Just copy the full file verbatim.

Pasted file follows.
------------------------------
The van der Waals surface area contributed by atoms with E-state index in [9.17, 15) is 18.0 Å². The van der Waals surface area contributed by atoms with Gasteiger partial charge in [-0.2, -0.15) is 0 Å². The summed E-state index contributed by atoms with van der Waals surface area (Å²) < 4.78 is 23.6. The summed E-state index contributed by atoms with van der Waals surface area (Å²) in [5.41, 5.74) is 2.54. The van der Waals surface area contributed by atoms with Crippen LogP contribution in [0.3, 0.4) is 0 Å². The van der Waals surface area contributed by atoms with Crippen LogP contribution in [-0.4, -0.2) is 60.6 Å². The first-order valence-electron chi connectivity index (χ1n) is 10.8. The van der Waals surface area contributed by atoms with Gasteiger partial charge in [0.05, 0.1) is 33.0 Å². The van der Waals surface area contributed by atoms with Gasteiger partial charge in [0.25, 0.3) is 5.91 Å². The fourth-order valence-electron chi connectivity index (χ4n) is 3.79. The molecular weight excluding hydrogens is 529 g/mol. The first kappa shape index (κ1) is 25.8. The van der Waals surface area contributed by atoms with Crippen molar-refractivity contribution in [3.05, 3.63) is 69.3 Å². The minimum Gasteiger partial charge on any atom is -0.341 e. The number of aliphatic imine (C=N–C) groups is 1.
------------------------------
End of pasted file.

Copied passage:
The van der Waals surface area contributed by atoms with E-state index in [9.17, 15) is 18.0 Å². The van der Waals surface area contributed by atoms with Gasteiger partial charge in [-0.2, -0.15) is 0 Å². The summed E-state index contributed by atoms with van der Waals surface area (Å²) < 4.78 is 23.6. The summed E-state index contributed by atoms with van der Waals surface area (Å²) in [5.41, 5.74) is 2.54. The van der Waals surface area contributed by atoms with Crippen LogP contribution in [0.3, 0.4) is 0 Å². The van der Waals surface area contributed by atoms with Crippen LogP contribution in [-0.4, -0.2) is 60.6 Å². The first-order valence-electron chi connectivity index (χ1n) is 10.8. The van der Waals surface area contributed by atoms with Gasteiger partial charge in [0.05, 0.1) is 33.0 Å². The van der Waals surface area contributed by atoms with Gasteiger partial charge in [0.25, 0.3) is 5.91 Å². The fourth-order valence-electron chi connectivity index (χ4n) is 3.79. The molecular weight excluding hydrogens is 529 g/mol. The first kappa shape index (κ1) is 25.8. The van der Waals surface area contributed by atoms with Crippen molar-refractivity contribution in [3.05, 3.63) is 69.3 Å². The minimum Gasteiger partial charge on any atom is -0.341 e. The number of aliphatic imine (C=N–C) groups is 1.